Wednesday, March 25, 2009

Readers of The Stirrer will be aware of the little storm that has erupted in recent days over Labour's campaign to preserve the library service under threat from the Liberal Democrat councillors who ru(i)n Birmingham Yardley.

Let's go through the facts. For some months, the library service has been the subject of a 'service review' in Yardley. Whenever I hear those two words, I just wait for the cuts to arrive, for arrive they will. When the Liberals reviewed leisure services, we ended up with our local leisure centre not opening at all on Bank Holidays and closing early on Saturdays - in a warped bid to extend swimming. Go figure.

So, it was no real surprise last November when the interim report came to the constituency committee and the following comments were made about three of the five community libraries in the constituency.

Kents Moat Library is unsustainable as a stand alone site and does not have the space or facilities necessary to provide a full level of service. In the next few years the service will migrate to the proposed Poolway Customer Service Centre. However there are short term benefits in relocating to the Neighbourhood Office, Stechford Cascades, Meadway Community Centre or Poolway Co-op.

Glebe Farm Library is unsustainable as a stand alone site with insufficient space or facilities to provide a modernised library service. The current site could be developed to involve other partners who would provide services to complement the library. As a stand alone site Glebe Farm Library experiences security issues which would be addressed within a shared site. There are opportunities to work creatively with Hodge Hill Constituency to relocate Glebe Farm Library and remodel services to meet the needs of specific group within the community e. g The Pump. - Services for young people.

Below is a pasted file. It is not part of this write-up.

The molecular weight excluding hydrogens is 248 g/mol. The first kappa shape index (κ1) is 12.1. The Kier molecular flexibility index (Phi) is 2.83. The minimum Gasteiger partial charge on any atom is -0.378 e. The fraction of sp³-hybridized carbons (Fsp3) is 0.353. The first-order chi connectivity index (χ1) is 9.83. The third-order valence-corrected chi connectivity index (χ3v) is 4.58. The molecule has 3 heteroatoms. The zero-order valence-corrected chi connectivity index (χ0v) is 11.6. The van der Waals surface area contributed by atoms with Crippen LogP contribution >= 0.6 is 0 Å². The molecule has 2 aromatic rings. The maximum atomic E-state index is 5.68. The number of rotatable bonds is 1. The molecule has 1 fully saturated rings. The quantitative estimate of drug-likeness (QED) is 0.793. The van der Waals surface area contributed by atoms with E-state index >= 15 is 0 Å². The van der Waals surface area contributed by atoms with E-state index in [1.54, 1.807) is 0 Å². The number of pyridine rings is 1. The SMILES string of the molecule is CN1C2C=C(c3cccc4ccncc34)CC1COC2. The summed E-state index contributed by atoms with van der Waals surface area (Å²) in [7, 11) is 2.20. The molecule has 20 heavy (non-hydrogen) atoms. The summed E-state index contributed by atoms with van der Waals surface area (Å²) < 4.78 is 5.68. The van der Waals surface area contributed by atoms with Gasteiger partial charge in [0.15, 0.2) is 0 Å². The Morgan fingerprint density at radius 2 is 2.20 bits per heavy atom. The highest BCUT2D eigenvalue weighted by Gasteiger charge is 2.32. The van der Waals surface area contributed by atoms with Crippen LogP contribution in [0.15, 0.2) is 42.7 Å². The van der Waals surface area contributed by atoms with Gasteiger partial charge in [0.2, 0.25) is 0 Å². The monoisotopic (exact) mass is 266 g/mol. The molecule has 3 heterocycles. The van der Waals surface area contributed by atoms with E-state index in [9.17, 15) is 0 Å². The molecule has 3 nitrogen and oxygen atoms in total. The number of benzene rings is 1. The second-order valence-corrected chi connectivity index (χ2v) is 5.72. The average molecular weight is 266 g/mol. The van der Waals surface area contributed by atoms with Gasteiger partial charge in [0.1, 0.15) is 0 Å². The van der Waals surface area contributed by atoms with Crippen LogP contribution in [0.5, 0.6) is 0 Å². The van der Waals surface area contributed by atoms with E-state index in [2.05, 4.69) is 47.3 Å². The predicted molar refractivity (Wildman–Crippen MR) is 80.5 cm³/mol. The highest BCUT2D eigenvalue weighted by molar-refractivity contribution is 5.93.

Sheldon Library is inflexible which limits the potential to offer a modernised and IT based service. The library does not have the flexibility to offer facilities and enhanced IT provision to meet the expressed needs of older people within the area. There is an expressed need for information and Neighbourhood Office services to meet the needs of older people within the performing meeting space, adequate public toilets, kitchen and refreshment area. Working for the Future has identified that services should be co-located to an enhanced Customer Service Centre at the Sheldon Community Centre.

The message there is crystal clear - those three libraries will be closed and the library service relocated elsewhere. The report also includes the reasons

Since localisation Yardley libraries have faced the ongoing challenges of a budget insufficient to operate universal levels of services from five libraries. Previously external funding has been used to allow for innovation, outreach and a programme of activities to increase the take up of the service. Currently services are being
delivered with minimum staffing levels, tight control of supply pool use, budget expenditure kept to a minimum and non filling of vacancies including critical supervisory posts.